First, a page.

How Mood Affects Eating Habits

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How Mood Affects Eating Habits
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How Mood Affects Eating Habits

Read on to learn how mood affects what we eat.

University of Delaware associate professor, Meryl Gardner, wanted to explore the science behind stress eating.

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"We were interested in the 'why,'” Gardener explained in a statement. “Why when someone is in a bad mood will they choose to eat junk food and why when someone is in a good mood will they make healthier food choices.”

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Gardener and her colleagues conducted four experiments to determine whether people in good moods would prefer healthy food over junk food for the long term benefits and conversely whether individuals in bad moods would want indulgent food over nutritious food for instant satisfaction.

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To get their participants "in the mood," Gardener and her colleagues had the subjects read either positive articles about someone with a happy life who had achieved a lot or negative content about someone with a sad life who had not met his goals.

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The results of the first study found that subjects in a good mood preferred healthier foods over the subjects in a neutral mood, who were more inclined to like enjoy unhealthy foods.

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Gardner explains that people in a good mood might choose healthier foods “...possibly because they put more weight on abstract, higher-level benefits like health and future well-being."

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By studying 315 undergraduate participants, the researchers found that subjects in bad moods preferred junk food over healthy foods.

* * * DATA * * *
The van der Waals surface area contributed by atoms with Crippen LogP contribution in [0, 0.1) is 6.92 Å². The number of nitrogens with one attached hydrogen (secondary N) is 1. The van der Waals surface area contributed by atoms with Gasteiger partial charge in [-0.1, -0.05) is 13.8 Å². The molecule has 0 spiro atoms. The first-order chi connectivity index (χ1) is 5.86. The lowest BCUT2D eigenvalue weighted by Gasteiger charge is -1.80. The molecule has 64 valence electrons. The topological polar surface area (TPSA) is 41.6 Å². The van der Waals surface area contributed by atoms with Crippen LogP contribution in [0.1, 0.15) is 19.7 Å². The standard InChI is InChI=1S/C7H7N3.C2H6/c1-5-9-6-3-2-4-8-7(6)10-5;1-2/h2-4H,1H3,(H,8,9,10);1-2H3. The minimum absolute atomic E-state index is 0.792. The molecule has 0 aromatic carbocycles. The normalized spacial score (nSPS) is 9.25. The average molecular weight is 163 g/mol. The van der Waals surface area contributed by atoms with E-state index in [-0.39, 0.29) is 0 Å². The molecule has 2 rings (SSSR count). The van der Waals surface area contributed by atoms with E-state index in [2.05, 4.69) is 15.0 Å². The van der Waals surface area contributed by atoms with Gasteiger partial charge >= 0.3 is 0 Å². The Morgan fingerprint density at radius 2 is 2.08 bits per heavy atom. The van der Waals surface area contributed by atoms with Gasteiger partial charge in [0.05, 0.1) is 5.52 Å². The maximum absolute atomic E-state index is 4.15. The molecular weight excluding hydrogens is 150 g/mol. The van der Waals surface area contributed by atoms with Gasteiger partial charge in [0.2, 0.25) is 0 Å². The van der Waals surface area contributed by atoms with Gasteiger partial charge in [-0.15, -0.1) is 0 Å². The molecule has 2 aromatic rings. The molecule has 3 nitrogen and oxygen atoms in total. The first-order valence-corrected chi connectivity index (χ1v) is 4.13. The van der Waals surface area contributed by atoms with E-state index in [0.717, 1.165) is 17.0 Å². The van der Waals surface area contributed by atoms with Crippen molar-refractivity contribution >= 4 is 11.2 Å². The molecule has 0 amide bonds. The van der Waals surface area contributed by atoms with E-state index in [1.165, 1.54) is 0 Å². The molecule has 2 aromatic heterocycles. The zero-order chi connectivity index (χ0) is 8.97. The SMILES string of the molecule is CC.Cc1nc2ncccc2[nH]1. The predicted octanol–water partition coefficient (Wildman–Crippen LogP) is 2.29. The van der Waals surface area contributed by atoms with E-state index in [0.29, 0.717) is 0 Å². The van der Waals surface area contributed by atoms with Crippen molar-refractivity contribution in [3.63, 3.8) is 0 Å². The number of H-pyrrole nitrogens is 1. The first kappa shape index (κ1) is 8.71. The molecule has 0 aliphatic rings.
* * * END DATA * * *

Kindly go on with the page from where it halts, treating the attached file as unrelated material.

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Gardener and her team then conducted a third study to prove that the findings were not due to differences in goals after having their moods influenced by the assigned reading material. They then found that mood affected the consumption of food.

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Gardener believes that people in good moods will be more focused on long-term health and like the idea of staying healthy.

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The researchers believe that their findings support the notion that focusing on the future can help to decrease the consumption of bad foods.

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Gardener offers this advice based on the findings. "If people in a bad mood typically choose to eat foods that have an immediate, indulgent reward, it might be more effective to encourage what we call mood repair motivation, or calling their attention to more innocuous ways to enhance their mood. Instead of looking at nutrition and warning labels, try talking to friends or listening to music.”

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Ever have a really stressful day and grab the bag of chips instead of carrots?

As it turns out, mood does affect the choices we make, especially when it comes to what we eat. People tend to opt for healthier food when they're happy and junk food when they're in a bad mood -- but why?

Check out the slideshow above to learn more about how mood affects eating habits.

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